>> That 65 kg of excess luggage can really be broken down thus – 30% second hand Comme/Junya buys from the sprawl of secondhand designer stores in Tokyo, 30% miscellaneous randomness that includes things like a pscyhedelic sweatshirt with a cat on it and a mug that says "You Great" on it so that I can have an uplifting cuppa tea everyday and then finally, the remaining 40% can be attributed to a Lucky Chouette haul from Seoul, that will basically keep me cosy in days to come. You know things are desperate when you have to go to some janky shopping mall on the day you're leaving, asking what's the cheapest bag/suitcase they've got. If you happened to be at Heathrow Airport Terminal 4 on Saturday early evening, you may have seen a Monsters Inc/Cookie Monster type creature by luggage belt 1, struggling with multiple cases and cursing out loud at its inept strength. That would be me wearing the heaviest thing I had, being the faux fur delight of a coat by Lucky Chouette, to add to the stockpile of coats and jackets – a pale blue oversized number, a Clueless-esque primary coloured tweed jacket and a Chouette camo print lightweight jacket with a clever detachable peplum – all of which collectively pre-empts any "I need a new coat" qualms I might have. This Lucky Chouette haul also neatly bookends the revelation of a trip I've had in Seoul that will hopefully continue on next year if I get to go again. The short of it is that you will be clothed and clothed well on all levels of budget in Seoul.
Surreal doesn't quite cut it when I look at the random pap pic someone took of me at the Jardin de Chouette show at Seoul Fashion Week last week. Much to my ignorance at the time, I was in fact sitting in between hot K-pop star Victoria Song, leader of girl group f(x) and hot Korean actor Ah-in Yoo. Judging by their facial expressions, I don't think they were all that pleased about having my presence ruin their perfect K-star sandwich. It couldn't possibly have been the show that was causing their sad faces because from my vantage point, my introduction to Korean fashion through Jardin de Chouette and its sister diffusion brand Lucky Chouette was concrete proof that it's worth brushing up on all things Seoul before the designers start hitting the big time internationally.
Creative director of both brands Jae-Hyun Kim is on a high. After setting up her brand Jardin de Chouette in 2005 and introducing her own slant on high-end design in a fashion landscape that mainly thrived on mass production (hence why so many of the clothes I bought when I was a teenager in Hong Kong came from South Korea), she started a diffusion line Lucky Chouette. Industrial materials company Kolon Industries then swooped in last year to acquire both brands. It's the sort of quickfire investment that London designers can only hope to gain from the big French fashion conglomerates. In Seoul, investing in their own designers has become the norm for companies like Kolon, LG and Samsung and as a result, fashion has flourished within its domestic market. These companies have faciliated the distribution of international brands like Marc Jacobs and Comme des Garcons in South Korea as well as retail concepts like 10 Corso Como. They're a looming presence in Korea's fashion scene and whilst some would argue for and against their involvement, the conclusion is that they've made a positive contribution to fashion. For Jae-Hyun, she has had the ability to expand both brands, and in particular, Lucky Chouette – increasing stockists, increasing production and now taking its first step towards the international market.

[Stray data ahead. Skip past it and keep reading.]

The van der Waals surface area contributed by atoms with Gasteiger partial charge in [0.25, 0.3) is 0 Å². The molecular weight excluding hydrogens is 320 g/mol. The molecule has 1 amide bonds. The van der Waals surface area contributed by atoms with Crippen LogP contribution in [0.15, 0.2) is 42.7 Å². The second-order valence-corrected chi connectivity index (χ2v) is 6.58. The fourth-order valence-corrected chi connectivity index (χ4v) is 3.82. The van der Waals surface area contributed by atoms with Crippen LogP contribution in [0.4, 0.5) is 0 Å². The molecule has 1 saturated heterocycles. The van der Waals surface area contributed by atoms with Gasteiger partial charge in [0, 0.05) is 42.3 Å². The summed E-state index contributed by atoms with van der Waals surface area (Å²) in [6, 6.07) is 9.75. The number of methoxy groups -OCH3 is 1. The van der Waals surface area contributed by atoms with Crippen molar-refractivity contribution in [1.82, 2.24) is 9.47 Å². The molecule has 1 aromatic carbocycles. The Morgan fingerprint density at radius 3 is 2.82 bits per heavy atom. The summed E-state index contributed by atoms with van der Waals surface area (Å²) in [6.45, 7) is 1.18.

That's the nitty gritty biz background to what on surface value can be taken as two brands, which create clothes that need not be confined to South Korea. Having hung out with Jae-Hyun and her close knit design team for both Jardin de Chouette and Lucky Chouette, it was immediately apparent that we were all on similar wavelengths – as we traded opinions on fashion gossip, talked films, bands and magazines – it's no wonder the clothes they're designing are speaking to a likeminded generation. There's no need to delve too deep into the intellegentisa of their designs. Visually stimulating clothes is what they do best. Jardin de Chouette began proceedings with the seemingly simple theme of afternoon tea. Nothing quintessentially British here though as the Jardin de Chouette team drink tea and quaff cakes through their own eyes. Girly pastels in layered pleats contrast with leather biker jackets and multi-strapped shoes with punched brogue detailing. Grid lines of a garden trellis are magnified and abstraced for various prints that also incorporate the Jardin de Chouette logo and initials – a clever bit of subtle branding that the new wave of Korean designers are all keen on capitalising on, as I noted when I rounded up Seoul's shopping delights. Patchwork woven raffia jackets showcase the custom made textiles prowess that Jardin de Chouette specialises in. Many of these pieces won't be available to buy off the rack as Jardin de Chouette largely operates on a custom order made-to-measure basis. Jae Hyun admits that her original brand isn't exactly a moneyspinner for Kolon Industries but it maintains a small but loyal customer base and for her, it's a collection that is a labour of love.